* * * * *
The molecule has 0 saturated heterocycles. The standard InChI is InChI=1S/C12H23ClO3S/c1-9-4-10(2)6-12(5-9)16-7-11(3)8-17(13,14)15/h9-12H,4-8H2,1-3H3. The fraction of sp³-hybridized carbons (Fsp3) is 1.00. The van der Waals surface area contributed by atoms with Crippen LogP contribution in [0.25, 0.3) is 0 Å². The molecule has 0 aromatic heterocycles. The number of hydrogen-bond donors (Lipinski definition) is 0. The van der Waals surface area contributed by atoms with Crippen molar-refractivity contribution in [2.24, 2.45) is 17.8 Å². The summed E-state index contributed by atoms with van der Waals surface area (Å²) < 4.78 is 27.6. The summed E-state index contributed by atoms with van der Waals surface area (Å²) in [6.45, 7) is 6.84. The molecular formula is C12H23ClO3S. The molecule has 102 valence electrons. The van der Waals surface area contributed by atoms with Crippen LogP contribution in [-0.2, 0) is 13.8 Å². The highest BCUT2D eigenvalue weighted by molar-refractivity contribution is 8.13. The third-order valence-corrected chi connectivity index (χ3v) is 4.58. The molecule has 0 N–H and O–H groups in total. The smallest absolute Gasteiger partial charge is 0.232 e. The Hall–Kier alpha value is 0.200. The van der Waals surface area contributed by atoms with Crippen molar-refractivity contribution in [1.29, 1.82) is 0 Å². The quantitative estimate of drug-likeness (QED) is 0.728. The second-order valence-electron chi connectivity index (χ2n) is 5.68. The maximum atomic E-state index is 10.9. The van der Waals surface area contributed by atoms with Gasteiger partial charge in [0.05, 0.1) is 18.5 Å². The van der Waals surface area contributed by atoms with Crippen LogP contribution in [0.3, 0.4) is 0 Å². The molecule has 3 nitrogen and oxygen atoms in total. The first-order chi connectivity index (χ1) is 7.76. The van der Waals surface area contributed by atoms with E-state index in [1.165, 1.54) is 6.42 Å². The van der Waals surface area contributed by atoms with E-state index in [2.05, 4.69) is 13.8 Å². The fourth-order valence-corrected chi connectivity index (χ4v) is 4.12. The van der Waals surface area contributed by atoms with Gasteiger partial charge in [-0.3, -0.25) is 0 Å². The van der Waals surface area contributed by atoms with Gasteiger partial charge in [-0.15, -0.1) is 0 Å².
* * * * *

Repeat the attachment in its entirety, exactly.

The molecule has 0 saturated heterocycles. The standard InChI is InChI=1S/C12H23ClO3S/c1-9-4-10(2)6-12(5-9)16-7-11(3)8-17(13,14)15/h9-12H,4-8H2,1-3H3. The fraction of sp³-hybridized carbons (Fsp3) is 1.00. The van der Waals surface area contributed by atoms with Crippen LogP contribution in [0.25, 0.3) is 0 Å². The molecule has 0 aromatic heterocycles. The number of hydrogen-bond donors (Lipinski definition) is 0. The van der Waals surface area contributed by atoms with Crippen molar-refractivity contribution in [2.24, 2.45) is 17.8 Å². The summed E-state index contributed by atoms with van der Waals surface area (Å²) < 4.78 is 27.6. The summed E-state index contributed by atoms with van der Waals surface area (Å²) in [6.45, 7) is 6.84. The molecular formula is C12H23ClO3S. The molecule has 102 valence electrons. The van der Waals surface area contributed by atoms with Crippen LogP contribution in [-0.2, 0) is 13.8 Å². The highest BCUT2D eigenvalue weighted by molar-refractivity contribution is 8.13. The third-order valence-corrected chi connectivity index (χ3v) is 4.58. The molecule has 0 N–H and O–H groups in total. The smallest absolute Gasteiger partial charge is 0.232 e. The Hall–Kier alpha value is 0.200. The van der Waals surface area contributed by atoms with Crippen molar-refractivity contribution in [1.29, 1.82) is 0 Å². The quantitative estimate of drug-likeness (QED) is 0.728. The second-order valence-electron chi connectivity index (χ2n) is 5.68. The maximum atomic E-state index is 10.9. The van der Waals surface area contributed by atoms with Gasteiger partial charge in [0.05, 0.1) is 18.5 Å². The van der Waals surface area contributed by atoms with Crippen LogP contribution in [0.3, 0.4) is 0 Å². The molecule has 3 nitrogen and oxygen atoms in total. The first-order chi connectivity index (χ1) is 7.76. The van der Waals surface area contributed by atoms with E-state index in [1.165, 1.54) is 6.42 Å². The van der Waals surface area contributed by atoms with E-state index in [2.05, 4.69) is 13.8 Å². The fourth-order valence-corrected chi connectivity index (χ4v) is 4.12. The van der Waals surface area contributed by atoms with Gasteiger partial charge in [-0.3, -0.25) is 0 Å². The van der Waals surface area contributed by atoms with Gasteiger partial charge in [-0.15, -0.1) is 0 Å².